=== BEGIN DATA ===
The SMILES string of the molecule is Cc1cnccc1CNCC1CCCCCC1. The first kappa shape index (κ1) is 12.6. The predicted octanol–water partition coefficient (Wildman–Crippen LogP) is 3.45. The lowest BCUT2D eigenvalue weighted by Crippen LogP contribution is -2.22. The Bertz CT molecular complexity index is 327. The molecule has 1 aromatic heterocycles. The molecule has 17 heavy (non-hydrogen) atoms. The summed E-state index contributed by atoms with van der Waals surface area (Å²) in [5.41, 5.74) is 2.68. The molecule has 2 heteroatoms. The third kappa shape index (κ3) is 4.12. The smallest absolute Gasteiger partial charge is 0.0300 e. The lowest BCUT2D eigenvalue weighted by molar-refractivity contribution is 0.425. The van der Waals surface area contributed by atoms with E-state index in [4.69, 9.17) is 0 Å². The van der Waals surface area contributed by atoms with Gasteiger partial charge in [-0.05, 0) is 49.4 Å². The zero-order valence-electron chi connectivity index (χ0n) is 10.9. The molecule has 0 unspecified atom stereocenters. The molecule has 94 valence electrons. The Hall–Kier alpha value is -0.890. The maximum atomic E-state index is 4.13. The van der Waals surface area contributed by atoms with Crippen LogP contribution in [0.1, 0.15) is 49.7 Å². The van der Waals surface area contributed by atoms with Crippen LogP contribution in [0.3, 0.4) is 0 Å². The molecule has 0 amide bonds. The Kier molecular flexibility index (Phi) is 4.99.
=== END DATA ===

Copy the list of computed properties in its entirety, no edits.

The SMILES string of the molecule is Cc1cnccc1CNCC1CCCCCC1. The first kappa shape index (κ1) is 12.6. The predicted octanol–water partition coefficient (Wildman–Crippen LogP) is 3.45. The lowest BCUT2D eigenvalue weighted by Crippen LogP contribution is -2.22. The Bertz CT molecular complexity index is 327. The molecule has 1 aromatic heterocycles. The molecule has 17 heavy (non-hydrogen) atoms. The summed E-state index contributed by atoms with van der Waals surface area (Å²) in [5.41, 5.74) is 2.68. The molecule has 2 heteroatoms. The third kappa shape index (κ3) is 4.12. The smallest absolute Gasteiger partial charge is 0.0300 e. The lowest BCUT2D eigenvalue weighted by molar-refractivity contribution is 0.425. The van der Waals surface area contributed by atoms with E-state index in [4.69, 9.17) is 0 Å². The van der Waals surface area contributed by atoms with Gasteiger partial charge in [-0.05, 0) is 49.4 Å². The zero-order valence-electron chi connectivity index (χ0n) is 10.9. The molecule has 0 unspecified atom stereocenters. The molecule has 94 valence electrons. The Hall–Kier alpha value is -0.890. The maximum atomic E-state index is 4.13. The van der Waals surface area contributed by atoms with Crippen LogP contribution in [0.1, 0.15) is 49.7 Å². The van der Waals surface area contributed by atoms with Crippen LogP contribution in [0.3, 0.4) is 0 Å². The molecule has 0 amide bonds. The Kier molecular flexibility index (Phi) is 4.99.